The 2nd circle will include satellites, refuelling aircraft, radar aircraft, naval ships, and the assets of our allies, hence the importance of standardizing data links with our allies.

The aircraft will also be able to be launched from an aircraft carrier.

Dassault’s vision of a navalized next-gen fighter and combat drone

Armament Engineer Philippe:

To achieve this system in 2040, innovation will have to be carried out on 3 axes: First, technological innovation, the modularity of the system architecture as well, and finally new ways of operating between the State, industry, SMEs and scientific research.

On technology, the big bricks are:

  • Stealth, a sensitive area if ever there was one. To give you an example, we want to remove the tails of the future fighter aircraft because they generate a strong radar return, but even if we know how to fly subsonic aircrafts without tails as the Neuron UCAV showed, for supersonic flights the absence of tails is a flight control problem.

    Dassault’s tailless, vectored-thrust design for its next-gen fighter
  • Maneuverability: if you remove the tails, you lose in maneuverability. We plan to use fluidic control surfaces to reduce the size of the control surfaces in general, as well as vectored thrust, mechanically or by fluid injection.
  • Propulsion: we will need new, warmer engines with more power generation capacity
  • Sensors, with the development of tile antennas combining radar, listening, communication and electronic warfare. For optronic systems we are oriented towards multispectral. To listen, it will be necessary to listen to all the bands, with an effort to be made towards the lower ones. We need a new antenna design with more gain.
A multi-function array tile in the cheek’s of Dassault’s concept
  • Artificial Intelligence: AI will have several applications, from the virtual assistant for the pilot to the adaptation of the man-machine interface according to the pilot’s cognitive load, for example, as well as the automatic generation of mission plans by the aircraft, the automatic adaptation of sensors to the operating environment and predictive maintenance. The use of AI to exploit sensor data will be massive.
  • Weapons. We will need new multimode infrared + radar autodirectors, and ammunition that can communicate with each other to work cooperatively.
  • Remote carriers, non-reusable drones ranging from a few kilos to 1 ton, will require a significant effort on cost reduction, miniaturization, and swarming flight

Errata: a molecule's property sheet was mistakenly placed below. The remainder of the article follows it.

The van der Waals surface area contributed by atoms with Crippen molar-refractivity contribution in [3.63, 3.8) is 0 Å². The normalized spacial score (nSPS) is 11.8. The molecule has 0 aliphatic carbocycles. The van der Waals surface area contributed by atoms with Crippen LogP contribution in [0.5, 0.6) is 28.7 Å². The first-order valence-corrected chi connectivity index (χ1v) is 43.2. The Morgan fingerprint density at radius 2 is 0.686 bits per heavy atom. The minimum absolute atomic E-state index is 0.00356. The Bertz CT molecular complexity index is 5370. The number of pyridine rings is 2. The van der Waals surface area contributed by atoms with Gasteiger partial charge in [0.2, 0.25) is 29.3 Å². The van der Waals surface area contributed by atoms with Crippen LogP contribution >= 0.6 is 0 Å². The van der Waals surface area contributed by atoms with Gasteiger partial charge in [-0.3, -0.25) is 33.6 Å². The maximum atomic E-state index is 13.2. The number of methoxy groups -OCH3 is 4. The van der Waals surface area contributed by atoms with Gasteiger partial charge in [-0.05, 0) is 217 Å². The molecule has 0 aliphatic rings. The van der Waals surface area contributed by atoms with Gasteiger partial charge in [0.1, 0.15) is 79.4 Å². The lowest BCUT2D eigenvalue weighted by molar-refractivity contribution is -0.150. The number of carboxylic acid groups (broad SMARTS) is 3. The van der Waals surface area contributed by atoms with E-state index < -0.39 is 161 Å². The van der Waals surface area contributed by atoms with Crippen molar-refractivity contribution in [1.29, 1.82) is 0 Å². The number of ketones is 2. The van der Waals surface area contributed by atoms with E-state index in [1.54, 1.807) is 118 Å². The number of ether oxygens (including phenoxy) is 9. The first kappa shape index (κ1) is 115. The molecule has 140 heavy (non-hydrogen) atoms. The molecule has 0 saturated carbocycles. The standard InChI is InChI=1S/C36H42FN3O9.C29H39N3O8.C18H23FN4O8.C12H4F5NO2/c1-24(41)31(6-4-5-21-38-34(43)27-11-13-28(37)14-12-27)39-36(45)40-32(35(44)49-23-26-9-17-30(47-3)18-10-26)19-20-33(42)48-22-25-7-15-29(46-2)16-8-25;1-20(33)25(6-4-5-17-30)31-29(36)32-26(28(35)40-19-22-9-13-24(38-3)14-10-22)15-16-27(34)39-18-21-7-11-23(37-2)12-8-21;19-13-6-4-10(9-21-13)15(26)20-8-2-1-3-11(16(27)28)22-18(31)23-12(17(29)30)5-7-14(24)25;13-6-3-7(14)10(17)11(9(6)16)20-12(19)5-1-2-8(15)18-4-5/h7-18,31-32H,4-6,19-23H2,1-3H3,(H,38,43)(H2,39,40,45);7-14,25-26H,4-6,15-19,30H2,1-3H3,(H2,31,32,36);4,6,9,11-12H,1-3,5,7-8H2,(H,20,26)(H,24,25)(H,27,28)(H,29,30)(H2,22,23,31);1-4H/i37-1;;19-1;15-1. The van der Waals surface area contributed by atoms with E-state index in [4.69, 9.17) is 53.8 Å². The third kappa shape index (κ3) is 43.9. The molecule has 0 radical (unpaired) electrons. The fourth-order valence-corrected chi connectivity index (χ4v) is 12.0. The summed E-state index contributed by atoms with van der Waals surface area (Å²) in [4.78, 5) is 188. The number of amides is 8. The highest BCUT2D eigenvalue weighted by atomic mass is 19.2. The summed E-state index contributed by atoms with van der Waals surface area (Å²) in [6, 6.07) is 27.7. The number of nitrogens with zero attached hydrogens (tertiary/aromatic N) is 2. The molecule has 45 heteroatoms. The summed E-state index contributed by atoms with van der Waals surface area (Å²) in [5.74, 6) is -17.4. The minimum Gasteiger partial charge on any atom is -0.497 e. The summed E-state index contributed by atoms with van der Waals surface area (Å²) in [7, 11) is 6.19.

• And finally, connectivity, with a high-speed but discreet intra-patrol link, a high-speed satellite link, or even optical links. The network architecture will combine datacenters and edge computing on platforms flying on the edge of the network. Cybersecurity will be a key issue.
Thales’ new Ka-band satcom antenna for fighters

On the aspect of modularity, which is necessary to be able to adapt quickly to new threats, it may seem contradictory to stealth: indeed, on a stealth aircraft nothing is carried externally, so it is difficult to add new capabilities. Our answer lies in the development of modular bays with standardized interfaces for weapons, and reconfigurable bays for sensors.

Finally, at the level of State/industry relations, we need a new approach to system engineering to better capture the need. For this reason, we have set up for the first time a shared State/industry work environment based on Dassault software. We will also use end-to-end simulation for the first time.

We must also seek creativity in the civilian sector, either by entrusting it to tier 1 manufacturers or by using startup accelerators. For example, for the “Man-Machine Teaming” Upstream Study Plan, the industrial integrators have federated an ecosystem of SMEs and start-ups, to which we have submitted a call for projects, and we have selected the most promising.

To make the various players work together and reduce the risks, we have a demonstrator policy, with a demonstrator of the future fighter aircraft around 2025, a ground engine demonstrator, and later perhaps a combat drone demonstrator.

Question: What about interoperability with the F-35?

Breton: It is essential to be interoperable because we rarely work alone. The F-35 works like the iphone, it’s a captive system. We need to impose more open exchange standards at NATO or European level.

Question: Will fossil fuels still be used in 2040?

Philippe: Yes

Question: The full introduction into the forces will be in 2040, what will happen in the forces between now and then?

Breton: The Rafale will benefit from tile radar, and a connectivity upgrade to integrate it into FCAS. We will introduce remote carriers quickly so that we can test them in operation. We will also integrate AI into the Rafale around 2025.